It's difficult to find any athletes who are willing to admit that they might be gay, so finding this list of five gay male athletes wasn't entirely simple. Unfortunately, the testosterone-fueled nature of professional sports has made it a sort of taboo to be openly gay, so many athletes who might have these feelings simply choose to hide them for the sake of being accepted by the rest of their team mates. Despite these tribulations, the following 5 gay male athletes decided to let the world know about their sexuality in hopes of opening up a whole new mentality about open sexuality in this world of human competition.
- Daniel Kowalski. This swimmer from Australia is best known for obtaining medals in the 200, 400, and 1500 meter freestyle events during the 1996 Olympic Games in Atlanta, Georgia. He came out of the closet in 2006 following a battle with severe depression, and openly cited that part of his difficult in coming to terms with his sexuality was the scarcity of gay male athletes on the professional level.
- Blake Skjjellerup. This speed skater from New Zealand is one of the most open gay male athletes. He told his story of discovering his sexuality to Australia's "DNA" magazine and walked into the Vancouver Olympics, which he competed in, while holding hands with his boyfriend. While he might not have the best record as any other men in his field, he's definitely a great model when it comes to gay male athletes who are forthright about their sexual preference.
- Ian Roberts. Despite having retired from rugby in the 1990s, Ian still stands as the only rugby player to come out of the closet. During his impressive ten-year career, he played on numerous teams, including North Queensland Cowboys, South Sydney Rabbitohs, and Manly-Warringah Sea Eagles. After hanging up his uniform for good, this buff Australian has studied acting and even fulfilled a number of minor roles in many Asutralian films.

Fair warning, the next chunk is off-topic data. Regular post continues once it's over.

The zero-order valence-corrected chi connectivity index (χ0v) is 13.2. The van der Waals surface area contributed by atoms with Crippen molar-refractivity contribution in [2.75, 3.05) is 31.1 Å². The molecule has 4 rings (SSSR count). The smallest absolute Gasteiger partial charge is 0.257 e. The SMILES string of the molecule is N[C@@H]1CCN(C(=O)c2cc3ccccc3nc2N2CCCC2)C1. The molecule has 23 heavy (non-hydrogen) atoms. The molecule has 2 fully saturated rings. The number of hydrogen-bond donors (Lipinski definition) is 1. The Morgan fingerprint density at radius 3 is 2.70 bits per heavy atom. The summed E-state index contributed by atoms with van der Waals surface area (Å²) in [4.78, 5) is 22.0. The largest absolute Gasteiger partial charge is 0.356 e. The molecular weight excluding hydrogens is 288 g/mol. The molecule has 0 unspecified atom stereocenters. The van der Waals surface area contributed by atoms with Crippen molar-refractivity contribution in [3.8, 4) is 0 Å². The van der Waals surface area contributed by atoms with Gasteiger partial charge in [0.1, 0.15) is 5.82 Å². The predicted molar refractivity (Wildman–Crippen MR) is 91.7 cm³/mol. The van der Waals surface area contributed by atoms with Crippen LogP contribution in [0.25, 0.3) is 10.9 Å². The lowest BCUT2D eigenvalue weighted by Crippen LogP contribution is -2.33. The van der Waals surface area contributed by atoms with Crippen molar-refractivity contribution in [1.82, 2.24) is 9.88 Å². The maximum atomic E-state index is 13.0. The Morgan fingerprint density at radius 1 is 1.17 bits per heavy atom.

- Donal Og Cusack. With a hard-to-pronounce name, this Irish curler is definitely one of the most obscure gay male athletes. Much like Kowlaski, he's very outspoken about the stigma of being a gay male athlete, and encourages other such men to not be ashamed about their sexuality. He talkes more about his views on this issue in his autobiography, entitled "Come What May," in which he first stated that he was gay and later won the Irish Book of the Year Award for.
- John Amaechi. One of the most gay male athletes in American sports history, he came out of the closet five years after his retirement, much to chagrin of current basketball superstars like Tim Hardaway. Despite this, he's a respected philanthropist, heading up the charity Amaechi Basketball Centres Foundation, and is a best-selling author with his autobiography "Man In The Middle." It is in this book that he discusses the struggle he faced, being a professional male athlete who also happened to be gay.
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